(Source: Twitter/MsKajalAggarwal) Top News Joining the league of actors who don’t age, It is all set for a release in January next year. The whole world wants terrorism to end. “A fan told me that his son eats only when he watches Hera Pheri. Illegal hooking to power lines is rampant.s demand of passing a strong Lokpal Bill needs to be revisited (? or when safety is compromised when societies are faced with crime and violence. and why. People feel vulnerable when they lack core capabilities that prevent them from doing things they value and in coping with threats they face without suffering serious consequences The report identifies “structurally vulnerable” groups of people that are more vulnerable than others by virtue of their history or of their unequal treatment by the rest of society Such a disadvantage can be traced to many factors including gender ethnicity and geographic location Human insecurity is compounded by the overlapping of structural vulnerabilities For example this could happen to groups that in addition to having to cope with disabilities are also poor and belong to a minority group The report has an interesting discussion on “life-cycle vulnerabilities” that are contingent upon a person’s age and hence stage in life For example new born babies are particularly vulnerable during the first 1000 days of life older children during the transition from school to work and adults when they move from the world of work to an era of retirement Since capabilities are built over a lifetime the report argues that setbacks at these critical points in a person’s life can have adverse and prolonged impacts For instance neglecting childhood development has serious ramifications for learning in school holding on to a job and coping with growing old Such neglect also transmits vulnerabilities to the next generation The HDRs have gained popularity because of the ranking of countries on the Human Development Index (HDI) What does the 2014 HDR reveal The not-so-good news is that there has been no change in India’s rank on the HDI As in 2012 India continues to rank 135 out of 186 countries for which the index has been computed In South Asia whereas Sri Lanka (ranked 73) and the Maldives (ranked 103) fare better India does marginally better than Bhutan (ranked 136) and Bangladesh (ranked 142) and much better than Nepal (ranked 145) Pakistan (ranked 146) and Afghanistan (ranked 169) India fares badly on gender equality and ranks 127 on the Gender Development Index (GDI) — a new measure of gender gaps in levels of human development achievements for 148 countries Countries are ranked based on the absolute deviation from gender parity on the HDI This means countries are penalised not only for gaps that disfavour women but also for those that disfavour men The largest gender gap in HDI is observed in South Asia (17 per cent) followed by Arab states and sub-Saharan Africa with a gap of about 13 per cent each The most unequal is Afghanistan where the HDI for females is only 60 per cent of the male HDI Four other findings merit attention First the top five countries leading the HDI ranking are Norway Australia Switzerland Netherlands and the United States — the same as in 2012 Similarly as in 2012 the lowest scores in HDI are Niger Democratic Republic of the Congo Central African Republic and Sierra Leone For the first time Japan no longer ranks first on the HDI among Asian countries Three countries have done better: Singapore Hong Kong and importantly South Korea Second levels in human development continue to rise though the pace has slowed for all regions over 2008-13 compared to 2000-08 Third inequalities in health are decreasing those in education remain persistently high and income inequality continues to grow particularly in developing countries Four computation of the Multi-Dimensional Poverty Index (MPI) reveals that despite recent progress in poverty reduction more than 22 billion people are either near or living in multidimensional poverty It is however unfortunate that the Indian government’s reluctance and subsequent delay in commissioning the fourth round of the National Family Health Survey has meant that data used for computation of the MPI is seriously outdated (pertains to 2005-06) Returning to the main theme the report contains a set of practical recommendations for addressing vulnerabilities and building resilience to future shocks It advocates embracing the principles of equity and universalism putting people first and investing in strengthening collective voice and action The HDR calls for reinforcing universal access to basic social services especially health and education introducing well-designed interventions to address life-cycle vulnerabilities (focusing on early childhood and the transitions from youth to young adulthood and from adulthood to old age) and strengthening social protection (including unemployment insurance and pension programmes) The report highlights the need to build capacities for disaster preparedness and recovery so that communities can better deal with and recover from shocks At the macro level it rightly calls for a commitment to full employment (rather than targets of economic growth) recognising that the value of employment extends far beyond the income it generates The report’s main takeaway is that unless vulnerabilities are addressed immediately and effectively and efforts are made to ensure that every member of society benefits from investments in human development human progress can be neither equitable nor sustainable This is indeed a timely and important message — not just for India but for all nations of the world The writer an economist is member of the advisory panel and senior advisor to the UNDP’s Human Development Report Office For all the latest Opinion News download Indian Express App said a statement from the transport body’s office. which was deplorable.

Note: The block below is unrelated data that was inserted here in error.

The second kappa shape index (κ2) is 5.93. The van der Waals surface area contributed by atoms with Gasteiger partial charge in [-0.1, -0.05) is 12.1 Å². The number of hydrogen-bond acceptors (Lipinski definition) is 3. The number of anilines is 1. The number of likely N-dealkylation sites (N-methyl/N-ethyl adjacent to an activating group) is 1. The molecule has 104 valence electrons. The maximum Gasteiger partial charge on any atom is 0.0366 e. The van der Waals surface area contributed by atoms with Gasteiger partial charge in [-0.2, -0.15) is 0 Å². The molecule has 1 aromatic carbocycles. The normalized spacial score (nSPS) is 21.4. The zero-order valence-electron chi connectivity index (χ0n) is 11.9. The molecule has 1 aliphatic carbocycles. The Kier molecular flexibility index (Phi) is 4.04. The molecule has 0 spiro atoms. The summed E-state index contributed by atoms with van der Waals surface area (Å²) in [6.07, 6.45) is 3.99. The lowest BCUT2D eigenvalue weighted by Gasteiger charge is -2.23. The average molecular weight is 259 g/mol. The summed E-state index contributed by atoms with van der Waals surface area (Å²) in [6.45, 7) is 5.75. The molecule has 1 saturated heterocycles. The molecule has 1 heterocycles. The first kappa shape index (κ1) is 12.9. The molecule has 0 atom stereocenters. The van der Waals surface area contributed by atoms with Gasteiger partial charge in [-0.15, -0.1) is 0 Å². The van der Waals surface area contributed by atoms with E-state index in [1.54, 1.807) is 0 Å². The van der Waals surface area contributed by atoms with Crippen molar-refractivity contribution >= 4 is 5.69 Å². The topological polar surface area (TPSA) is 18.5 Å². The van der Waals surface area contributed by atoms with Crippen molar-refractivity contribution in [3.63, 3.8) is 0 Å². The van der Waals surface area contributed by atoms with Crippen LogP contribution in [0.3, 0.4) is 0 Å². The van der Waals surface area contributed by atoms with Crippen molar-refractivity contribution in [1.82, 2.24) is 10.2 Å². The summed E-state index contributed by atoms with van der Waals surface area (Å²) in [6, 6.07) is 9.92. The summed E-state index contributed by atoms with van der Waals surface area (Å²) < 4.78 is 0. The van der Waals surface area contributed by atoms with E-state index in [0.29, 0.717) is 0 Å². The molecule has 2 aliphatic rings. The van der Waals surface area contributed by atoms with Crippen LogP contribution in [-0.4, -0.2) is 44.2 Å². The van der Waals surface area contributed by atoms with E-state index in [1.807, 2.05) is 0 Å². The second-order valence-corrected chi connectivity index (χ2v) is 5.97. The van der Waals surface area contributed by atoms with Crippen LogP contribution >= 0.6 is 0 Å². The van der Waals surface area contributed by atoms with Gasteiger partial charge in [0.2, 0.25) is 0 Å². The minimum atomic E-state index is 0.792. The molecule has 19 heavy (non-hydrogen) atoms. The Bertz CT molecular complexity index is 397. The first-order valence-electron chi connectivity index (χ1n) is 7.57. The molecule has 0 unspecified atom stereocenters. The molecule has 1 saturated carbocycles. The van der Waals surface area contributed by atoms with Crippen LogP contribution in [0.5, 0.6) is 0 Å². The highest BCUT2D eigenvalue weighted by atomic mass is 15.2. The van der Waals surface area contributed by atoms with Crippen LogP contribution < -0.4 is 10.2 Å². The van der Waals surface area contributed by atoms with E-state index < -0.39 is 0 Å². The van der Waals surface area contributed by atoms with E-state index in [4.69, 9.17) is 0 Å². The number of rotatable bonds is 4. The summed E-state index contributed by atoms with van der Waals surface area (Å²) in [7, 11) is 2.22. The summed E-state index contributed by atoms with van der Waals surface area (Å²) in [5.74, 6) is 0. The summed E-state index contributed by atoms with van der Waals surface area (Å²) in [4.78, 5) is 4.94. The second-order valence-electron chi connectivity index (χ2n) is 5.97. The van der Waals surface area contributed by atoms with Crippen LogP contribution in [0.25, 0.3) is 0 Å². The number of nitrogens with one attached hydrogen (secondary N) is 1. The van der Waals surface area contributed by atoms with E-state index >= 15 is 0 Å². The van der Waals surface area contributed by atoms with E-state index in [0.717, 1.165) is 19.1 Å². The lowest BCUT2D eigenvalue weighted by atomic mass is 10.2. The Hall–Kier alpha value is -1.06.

the Queen actor has claimed that they were intimate in the past. when she was walking she saw a picture of a man and she fell is love with him. download Indian Express App ? “What really hurt me in all of this was that Soumya had done all of this.